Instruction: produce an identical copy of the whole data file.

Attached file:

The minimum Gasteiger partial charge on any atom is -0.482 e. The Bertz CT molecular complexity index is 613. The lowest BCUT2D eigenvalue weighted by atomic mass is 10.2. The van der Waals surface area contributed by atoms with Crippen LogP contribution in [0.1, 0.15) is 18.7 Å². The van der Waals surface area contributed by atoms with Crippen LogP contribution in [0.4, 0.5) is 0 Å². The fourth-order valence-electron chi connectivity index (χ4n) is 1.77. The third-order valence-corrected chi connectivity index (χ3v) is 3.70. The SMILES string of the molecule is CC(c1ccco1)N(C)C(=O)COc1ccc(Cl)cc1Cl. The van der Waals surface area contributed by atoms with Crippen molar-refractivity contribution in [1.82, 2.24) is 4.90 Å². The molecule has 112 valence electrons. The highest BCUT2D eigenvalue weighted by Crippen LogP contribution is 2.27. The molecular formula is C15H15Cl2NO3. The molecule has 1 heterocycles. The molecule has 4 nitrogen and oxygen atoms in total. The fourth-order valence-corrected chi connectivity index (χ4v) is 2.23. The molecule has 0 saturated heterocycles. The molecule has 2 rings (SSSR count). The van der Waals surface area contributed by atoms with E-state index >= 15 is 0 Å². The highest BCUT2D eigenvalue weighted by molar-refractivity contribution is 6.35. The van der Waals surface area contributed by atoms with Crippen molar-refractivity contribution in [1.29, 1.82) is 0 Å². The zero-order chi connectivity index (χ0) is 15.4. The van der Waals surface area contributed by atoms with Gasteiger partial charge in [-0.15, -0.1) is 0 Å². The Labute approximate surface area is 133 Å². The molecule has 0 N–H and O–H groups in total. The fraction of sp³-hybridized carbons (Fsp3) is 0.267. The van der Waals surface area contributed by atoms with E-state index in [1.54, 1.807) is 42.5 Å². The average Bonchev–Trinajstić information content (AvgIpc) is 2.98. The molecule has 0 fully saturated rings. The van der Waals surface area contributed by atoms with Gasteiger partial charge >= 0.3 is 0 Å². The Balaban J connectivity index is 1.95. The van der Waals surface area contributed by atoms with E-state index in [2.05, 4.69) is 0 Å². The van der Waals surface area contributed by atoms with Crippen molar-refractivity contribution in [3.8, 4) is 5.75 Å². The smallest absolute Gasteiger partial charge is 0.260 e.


The minimum Gasteiger partial charge on any atom is -0.482 e. The Bertz CT molecular complexity index is 613. The lowest BCUT2D eigenvalue weighted by atomic mass is 10.2. The van der Waals surface area contributed by atoms with Crippen LogP contribution in [0.1, 0.15) is 18.7 Å². The van der Waals surface area contributed by atoms with Crippen LogP contribution in [0.4, 0.5) is 0 Å². The fourth-order valence-electron chi connectivity index (χ4n) is 1.77. The third-order valence-corrected chi connectivity index (χ3v) is 3.70. The SMILES string of the molecule is CC(c1ccco1)N(C)C(=O)COc1ccc(Cl)cc1Cl. The van der Waals surface area contributed by atoms with Crippen molar-refractivity contribution in [1.82, 2.24) is 4.90 Å². The molecule has 112 valence electrons. The highest BCUT2D eigenvalue weighted by Crippen LogP contribution is 2.27. The molecular formula is C15H15Cl2NO3. The molecule has 1 heterocycles. The molecule has 4 nitrogen and oxygen atoms in total. The fourth-order valence-corrected chi connectivity index (χ4v) is 2.23. The molecule has 0 saturated heterocycles. The molecule has 2 rings (SSSR count). The van der Waals surface area contributed by atoms with E-state index >= 15 is 0 Å². The highest BCUT2D eigenvalue weighted by molar-refractivity contribution is 6.35. The van der Waals surface area contributed by atoms with Crippen molar-refractivity contribution in [1.29, 1.82) is 0 Å². The zero-order chi connectivity index (χ0) is 15.4. The van der Waals surface area contributed by atoms with Gasteiger partial charge in [-0.15, -0.1) is 0 Å². The Labute approximate surface area is 133 Å². The molecule has 0 N–H and O–H groups in total. The fraction of sp³-hybridized carbons (Fsp3) is 0.267. The van der Waals surface area contributed by atoms with E-state index in [1.54, 1.807) is 42.5 Å². The average Bonchev–Trinajstić information content (AvgIpc) is 2.98. The molecule has 0 fully saturated rings. The van der Waals surface area contributed by atoms with Gasteiger partial charge >= 0.3 is 0 Å². The Balaban J connectivity index is 1.95. The van der Waals surface area contributed by atoms with E-state index in [2.05, 4.69) is 0 Å². The van der Waals surface area contributed by atoms with Crippen molar-refractivity contribution in [3.8, 4) is 5.75 Å². The smallest absolute Gasteiger partial charge is 0.260 e.